Primary Supervisor: Dr Daniel Gibbs, School of Biosciences
Secondary supervisor: Dr Juliet Coates
PhD project title: Build and destroy: investigating targeted protein degradation in plant development and stress-response
University of Registration: University of Birmingham
In order to effectively co-ordinate their growth and development, plants need to be able to respond to changes in their environment, whether it is adapting to the seasons or coping with stresses. Such responses are often orchestrated at the cellular level through altering the amounts and activities of proteins, which can be achieved through changes in gene transcription and translation, but also through targeted protein degradation (proteolysis). Proteolysis is especially important in plants, and controls almost all aspects of their life; the perception and transduction of most plant hormones and many environmental signals is reliant on protein degradation. Therefore, increasing our understanding of the mechanisms regulating where and when proteins are selectively destroyed is a major aim for plant science, because such studies could identify new targets for enhancing yield and improving stress-resilience to ensure future food security.
The ‘N-degron pathway’ is a specific pathway for protein degradation that targets proteins for destruction based on their N-terminal amino acid residue (see Gibbs et al. 2014 Trends in Cell Biology). It was previously shown that regulation of transcription factor stability via this pathway is important for sensing low oxygen stress (hypoxia), a situation that frequently occurs during floods, and nitric oxide (NO), a gaseous molecule that regulates developmental transitions and environmental responses (Gibbs et al. 2011 Nature; Gibbs et al. 2014 Molecular Cell). More recently, we have linked this pathway to the regulation of a conserved protein complex that controls longer-term epigenetic responses to the environment by modifying histones in target genes (Gibbs et al. 2018 Nature Communications), and we are also investigating a new ‘branch’ of the system based on N-terminal acetylation of proteins (Gibbs et al. 2015 Trends in Plant Science). Currently our projects are supported by a 5 year ERC-STG grant.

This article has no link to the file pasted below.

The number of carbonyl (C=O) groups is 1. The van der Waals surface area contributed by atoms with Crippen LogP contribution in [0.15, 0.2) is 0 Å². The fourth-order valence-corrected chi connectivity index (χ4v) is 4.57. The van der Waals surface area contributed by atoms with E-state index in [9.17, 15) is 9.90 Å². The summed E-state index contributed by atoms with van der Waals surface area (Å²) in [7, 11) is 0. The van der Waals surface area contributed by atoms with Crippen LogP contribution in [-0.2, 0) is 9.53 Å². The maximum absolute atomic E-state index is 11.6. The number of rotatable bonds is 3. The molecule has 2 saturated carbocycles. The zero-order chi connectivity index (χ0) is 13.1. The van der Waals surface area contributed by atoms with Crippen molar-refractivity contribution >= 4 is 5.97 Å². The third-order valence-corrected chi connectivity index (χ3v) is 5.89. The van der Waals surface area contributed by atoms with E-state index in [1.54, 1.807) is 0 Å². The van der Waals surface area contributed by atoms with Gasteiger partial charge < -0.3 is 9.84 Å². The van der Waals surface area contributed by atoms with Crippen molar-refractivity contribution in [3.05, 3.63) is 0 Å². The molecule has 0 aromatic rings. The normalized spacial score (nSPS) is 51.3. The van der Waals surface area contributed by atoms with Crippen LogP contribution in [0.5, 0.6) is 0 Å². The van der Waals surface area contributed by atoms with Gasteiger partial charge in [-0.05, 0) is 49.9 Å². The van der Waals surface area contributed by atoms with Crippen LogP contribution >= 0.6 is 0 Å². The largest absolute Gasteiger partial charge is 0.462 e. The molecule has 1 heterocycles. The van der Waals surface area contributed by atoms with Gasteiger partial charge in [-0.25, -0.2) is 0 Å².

Despite its emergence as a major regulator of plant signal transduction, our knowledge of the range of protein targets and cellular processes regulated by the N-degron pathway in plants is currently limited. A PhD project in my lab would be focussed on one of several key areas of study relating to the N-end rule pathway in plants:
(i) Investigating the role of protein degradation via the N-end rule pathway in controlling the epigenome, and its subsequent effects on development and environmental responsiveness.
(ii) Investigating links between N-terminal acetylation and protein stability in plants, by functionally characterising the enzymes involved, identifying protein targets, and linking the pathway to plant growth and stress-responses.
(iii) Investigating how components of the N-degron pathway regulate co-translational quality control to ensure the efficient production of proteins to maintain cellular function.